MONTREAL — Quebec on Monday appeared to be the only province ready to buck the Canadian trend and prolong its mask mandate, as experts said face coverings are still an effective tool to limit COVID-19 transmission.
Currently only Quebec, P.E.I. and Nunavut still require masking in public places, with the latter two scheduled to end their mandates within the next week.
Quebec's interim public health director told Radio-Canada on Sunday that as the province battles a sixth wave of COVID-19, he is "seriously considering" recommending that masking remain mandatory beyond the planned mid-April end. Premier François Legault said a decision would be announced Tuesday, following a Monday evening meeting between government and health officials.
The province's COVID-19 hospitalizations, which had dipped below 1,000 in mid-March, have been climbing steadily in recent days, reaching more than 1,400 on Monday.
Other provinces have resisted calls to prolong or reimpose public health restrictions, even as cases have risen in some parts of the country.
Ontario Premier Doug Ford said Monday that his province, which has seen a one-week, 30 per cent rise in hospitalizations, can manage what he described as a "little spike" in COVID-19. Ford said a combination of increased hospital capacity and the advent of antiviral drugs have left the province better prepared.
"We expected a little spike," Ford said. "We said that over the last months, but that little spike, we’re being able to manage it."
The Ford government has previously said it did not plan to reimpose public health restrictions.
Two experts who spoke with The Canadian Press said that while masking cannot fully stop a COVID-19 wave, it remains one of the best defences to cut transmission and protect the wearer and those around them.
McGill chemistry professor and aerosols expert Parisa Ariya said there are "hundreds" of studies that have shown that masks are successful in reducing transmission. While efficacy varies, she said, those studies have shown that the ability to filter out the virus ranges from about 50 per cent for three-layer cloth masks to more than 90 per cent for top models.
"Many good masks actually work better than some of the Chinese vaccinations that were good up to 50 per cent," she said in a phone interview Monday. "A very good mask can go to over 80 per cent, so that's very good protection."
She said there's a simple reason why masks work against COVID-19, including the most recent mutations. "The major weakness of the virus is the fact that, it is a physical thing, it is a matter" that can be blocked by a physical barrier, she said.
Nearly all Canadian provinces have done away with mask mandates for public spaces in recent weeks, although some have maintained the order for schoolchildren or on public transit.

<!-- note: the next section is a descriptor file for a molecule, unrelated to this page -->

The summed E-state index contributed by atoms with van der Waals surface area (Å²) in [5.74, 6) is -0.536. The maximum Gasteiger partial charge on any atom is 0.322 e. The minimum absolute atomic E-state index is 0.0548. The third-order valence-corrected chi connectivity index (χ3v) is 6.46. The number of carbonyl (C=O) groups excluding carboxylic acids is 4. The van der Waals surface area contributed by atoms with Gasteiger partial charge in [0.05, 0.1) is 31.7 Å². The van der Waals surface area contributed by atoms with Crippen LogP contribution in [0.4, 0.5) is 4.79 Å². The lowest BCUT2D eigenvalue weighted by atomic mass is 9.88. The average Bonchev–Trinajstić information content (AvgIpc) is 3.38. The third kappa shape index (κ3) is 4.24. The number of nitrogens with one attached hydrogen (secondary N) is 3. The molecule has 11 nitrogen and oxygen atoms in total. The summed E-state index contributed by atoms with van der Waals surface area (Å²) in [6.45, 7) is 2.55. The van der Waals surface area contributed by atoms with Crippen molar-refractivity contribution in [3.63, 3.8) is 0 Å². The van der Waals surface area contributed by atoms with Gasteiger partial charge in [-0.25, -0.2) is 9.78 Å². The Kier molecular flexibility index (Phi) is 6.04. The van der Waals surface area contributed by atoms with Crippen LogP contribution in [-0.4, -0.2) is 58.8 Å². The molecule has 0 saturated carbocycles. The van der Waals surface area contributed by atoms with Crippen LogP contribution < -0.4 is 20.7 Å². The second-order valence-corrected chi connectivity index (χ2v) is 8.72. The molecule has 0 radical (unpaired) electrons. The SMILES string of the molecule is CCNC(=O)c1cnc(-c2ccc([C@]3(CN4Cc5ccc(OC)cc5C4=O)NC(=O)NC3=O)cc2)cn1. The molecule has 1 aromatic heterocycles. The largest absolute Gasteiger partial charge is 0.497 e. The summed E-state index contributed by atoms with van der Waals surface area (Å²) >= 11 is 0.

Despite keeping its mask mandate, Quebec was the first province to declare a sixth wave of COVID-19, and the province has seen a concerning rise in hospitalizations.
Ariya says there are many factors that go into COVID-19 transmission, including environmental factors, the way the virus changes, precautions taken and the characteristics of the hosts. Throughout the pandemic, different regions have experienced the various waves differently, she said.
"In Quebec, for example, you are getting higher numbers, but there is no reason that every place would be the same way," she said.
"At the same time, it doesn't mean that the place that is low right now is not going to get it, and we have seen it six times."
She also noted that while Quebec has maintained a mask rule in public places, the province has allowed maskless people to gather in bars and restaurants, and has removed capacity limits in public places. While masking "is not a solution for everything, it's one of the best we have," she said.
Isaac Bogoch, an infectious diseases expert with the University of Toronto, agreed that "masking is not going to stop a wave" — but he said that doesn't mean it's not helpful.
"It can blunt the impact of a wave, protect the individual mask wearer, and if enough people wear them, help protect people more vulnerable to COVID in higher-risk indoor settings," he wrote in an email on Monday.
There were calls on Monday to reinstate continuous mask use for children in schools in New Brunswick, which lifted its mandate in mid-March. A group of 19 pediatricians in the province said in an open letter that COVID-19 is an airborne virus and that masking and vaccination are well-proven to be effective in decreasing transmission and severity of infection.
The doctors said that since the preschool population is not currently eligible for vaccination, they recommend returning to continuous indoor masking for child-care staff for the rest of the school year.
The New Brunswick Medical Society also called for the reinstatement of mask mandates in schools and childcare settings.
This report by The Canadian Press was first published April 4, 2022.
— With files from Kevin Bissett in Fredericton and Allison Jones in Toronto.
Morgan Lowrie, The Canadian Press